Determining the Risk Factors Such as Smoking, Alcohol, and Caffeine and Their Association With Osteoporosis in Men
|First Received Date ICMJE||February 15, 2001|
|Last Updated Date||January 20, 2009|
|Start Date ICMJE||June 1998|
|Primary Completion Date||Not Provided|
|Current Primary Outcome Measures ICMJE||Not Provided|
|Original Primary Outcome Measures ICMJE||Not Provided|
|Change History||Complete list of historical versions of study NCT00011323 on ClinicalTrials.gov Archive Site|
|Current Secondary Outcome Measures ICMJE||Not Provided|
|Original Secondary Outcome Measures ICMJE||Not Provided|
|Current Other Outcome Measures ICMJE||Not Provided|
|Original Other Outcome Measures ICMJE||Not Provided|
|Brief Title ICMJE||Determining the Risk Factors Such as Smoking, Alcohol, and Caffeine and Their Association With Osteoporosis in Men|
|Official Title ICMJE||Prevalence and Determinants of Osteoporosis in Male Veterans|
The goals of this project are to establish a new cohort of male veterans and describe associations between potential risk factors and baseline bone mineral density (BMD) as well as rates of BMD loss.
Primary Hypothesis: Risk factors such as smoking, alcohol, and caffeine are associated with osteoporosis in men.
Primary Outcomes: Percent reduction in cross-sectional bone mineral density over time.
Study Abstract: The goals of this project are to establish a new cohort of male veterans and describe associations between potential risk factors and baseline bone mineral density (BMD) as well as rates of BMD loss.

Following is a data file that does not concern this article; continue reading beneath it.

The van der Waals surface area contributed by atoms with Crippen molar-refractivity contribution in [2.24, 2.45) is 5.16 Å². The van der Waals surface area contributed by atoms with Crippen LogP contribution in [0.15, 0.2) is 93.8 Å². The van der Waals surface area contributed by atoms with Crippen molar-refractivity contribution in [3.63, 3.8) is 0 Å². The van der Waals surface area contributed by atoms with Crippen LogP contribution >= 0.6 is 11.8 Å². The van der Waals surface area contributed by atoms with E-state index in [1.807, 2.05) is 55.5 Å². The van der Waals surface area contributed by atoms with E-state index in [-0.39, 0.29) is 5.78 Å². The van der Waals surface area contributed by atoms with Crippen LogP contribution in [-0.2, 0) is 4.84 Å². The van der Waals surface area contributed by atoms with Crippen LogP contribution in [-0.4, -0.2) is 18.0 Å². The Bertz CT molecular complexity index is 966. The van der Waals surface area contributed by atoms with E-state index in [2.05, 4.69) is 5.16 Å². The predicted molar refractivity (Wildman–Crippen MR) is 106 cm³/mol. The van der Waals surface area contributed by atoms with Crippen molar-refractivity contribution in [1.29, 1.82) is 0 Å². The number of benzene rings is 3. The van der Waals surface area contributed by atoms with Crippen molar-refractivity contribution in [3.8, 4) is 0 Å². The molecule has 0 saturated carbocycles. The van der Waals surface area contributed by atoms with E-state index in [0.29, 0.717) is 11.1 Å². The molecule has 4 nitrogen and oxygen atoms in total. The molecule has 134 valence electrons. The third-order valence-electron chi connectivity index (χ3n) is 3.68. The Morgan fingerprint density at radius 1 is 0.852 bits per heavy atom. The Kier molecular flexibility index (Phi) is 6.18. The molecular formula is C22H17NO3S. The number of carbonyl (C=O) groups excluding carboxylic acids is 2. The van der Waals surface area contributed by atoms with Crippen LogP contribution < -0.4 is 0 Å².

The study is a two-year observational prospective study of 1000 male veterans aged 50 and older. The subjects are drawn from two existing VA cohorts, the Normative Aging Study (NAS) and the Veterans Health Study (VHS). Examinations to be performed on each subject (baseline and two follow-up exams) include BMD measurement at the hip, forearm and total body, anthropometry, hand grip strength, and questionnaires on current diet, physical activity, tobacco, alcohol use, sunlight exposure, health related quality of life (Medical Outcomes Study Short Form), depression (Brief Depression Scale), fracture history, medications and psychological factors (PrimeMD, MiniMental). Additional data on historical exposure to risk factors, previously obtained in the NAS or VHS studies, will also be correlated with BMD and BMD loss. Multivariate linear and logistic models with control for potential confounders will be used in the main analyses. Examinations take place at the Boston VA Outpatient Clinic.
Examinations on each subject include BMD measurement at the hip, forearm and total body, height and weight, hand grip strength, leg extensor strength, and mobility. Questionnaires on current diet, physical activity, tobacco, alcohol use, sunlight exposure, health related quality of life (Medical Outcomes Study Short Form), depression (Brief Depression Scale), fracture history, medications and psychological factors (PrimeMD, MiniMental) are administered. Each subject also contributes a nonfasting blood sample and a 24-hour urine sample.
Beginning in April, 1999, two additional measures are being obtained as a result of a 4-year supplemental VA Epidemiology grant awarded to Dr. Miller. These are the heel ultrasound measure and a 4-day physical activity level determined by ambulatory monitor.